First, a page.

The dynamism of transposon methylation for plant development and stress adaptation

Muthusamy Ramakrishnan, Lakkakula Satish, Ruslan Kalendar, Narayanan Mathiyazhagan, Kandasamy Sabariswaran, Anket Sharma, Abolghassem Emamverdian, Qiang Wei , Mingbing Zhou

Research output: Contribution to journalArticlepeer-review

42 Citations (Scopus)
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Abstract

Plant development processes are regulated by epigenetic alterations that shape nuclear structure, gene expression, and phenotypic plasticity; thus, the plant gets protected from environmental stresses as a consequence of the alterations. During plant growth and development, these processes play a significant role in regulating gene expression to remodel chromatin structure. The epigenetic alterations are mainly regulated by transposable elements (TEs) whose abundance in plant genomes results in their interaction with genomes; thus, TEs are the main source of epigenetic changes and form a substantial part of the plant genome. Further, TEs can be activated under stress conditions, and activated elements cause mutagenic effects and substantial genetic variability, thus introducing novel gene functions and structural variation in the insertion sites and mainly contributing to epigenetic modifications. Altogether indirectly or directly promote the ability of the plants to withstand environmental stresses. In recent years, many studies have shown that TE methylation plays a major function in the evolution of the plant genome through epigenetic process that regulate gene imprinting, thereby upholding genome stability. The induced genetic rearrangements and insertions of mobile genetic elements in regions of active euchromatin contribute to genome alteration, leading to genomic stress. These TE-mediated epigenetic modifications lead to phenotypic diversity, genetic variation, and environmental stress tolerance. Thus, TE methylation is essential for plant evolution and stress adaptation, and TEs hold a relevant military position on plant genome. High-throughput techniques have greatly advanced our understanding of TE-mediated gene expression and its associations with genome methylation and suggest that controlled mobilization of TEs could be used for crop breeding. Still, application development in this area has been confined, and an integrated view of TE function and subsequent processes is lacking. In this review, we accordingly explore the enormous diversity and likely functions of the TE repertoire in adaptive evolution and some recent examples of how TEs impact gene expression for plant development and stress adaptation.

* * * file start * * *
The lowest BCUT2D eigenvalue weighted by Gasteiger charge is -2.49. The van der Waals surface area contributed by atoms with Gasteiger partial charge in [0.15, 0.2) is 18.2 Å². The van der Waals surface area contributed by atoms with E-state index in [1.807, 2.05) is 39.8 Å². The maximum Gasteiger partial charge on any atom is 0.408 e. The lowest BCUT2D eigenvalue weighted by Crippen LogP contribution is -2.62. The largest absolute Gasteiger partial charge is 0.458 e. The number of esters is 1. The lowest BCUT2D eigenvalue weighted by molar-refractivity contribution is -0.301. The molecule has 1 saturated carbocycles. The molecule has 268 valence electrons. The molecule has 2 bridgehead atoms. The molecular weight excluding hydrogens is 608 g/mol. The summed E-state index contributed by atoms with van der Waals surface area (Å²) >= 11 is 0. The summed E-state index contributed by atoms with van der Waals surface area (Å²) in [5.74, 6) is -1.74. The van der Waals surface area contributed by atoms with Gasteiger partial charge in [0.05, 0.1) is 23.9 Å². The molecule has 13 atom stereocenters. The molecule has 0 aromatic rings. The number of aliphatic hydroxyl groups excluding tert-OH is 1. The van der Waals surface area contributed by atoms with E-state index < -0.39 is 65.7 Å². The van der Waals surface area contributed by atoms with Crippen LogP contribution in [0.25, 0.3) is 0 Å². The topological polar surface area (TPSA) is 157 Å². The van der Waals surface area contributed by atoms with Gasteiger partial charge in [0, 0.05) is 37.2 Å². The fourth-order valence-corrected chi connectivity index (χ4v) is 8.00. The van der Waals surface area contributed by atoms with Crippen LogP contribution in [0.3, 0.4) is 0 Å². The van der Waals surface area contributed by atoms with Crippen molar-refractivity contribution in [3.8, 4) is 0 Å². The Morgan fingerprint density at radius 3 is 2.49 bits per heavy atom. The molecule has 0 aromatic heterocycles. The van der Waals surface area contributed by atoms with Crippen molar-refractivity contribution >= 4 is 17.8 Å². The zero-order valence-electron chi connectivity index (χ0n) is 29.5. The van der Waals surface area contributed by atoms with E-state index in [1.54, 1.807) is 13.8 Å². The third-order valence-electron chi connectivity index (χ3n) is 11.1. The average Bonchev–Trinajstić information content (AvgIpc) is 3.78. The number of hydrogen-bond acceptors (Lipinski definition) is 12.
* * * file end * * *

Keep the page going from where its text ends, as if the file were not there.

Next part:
Original languageEnglish
Article number11387
JournalInternational Journal of Molecular Sciences
Volume22
Issue number21
DOIs
Publication statusPublished - Oct 20 2021

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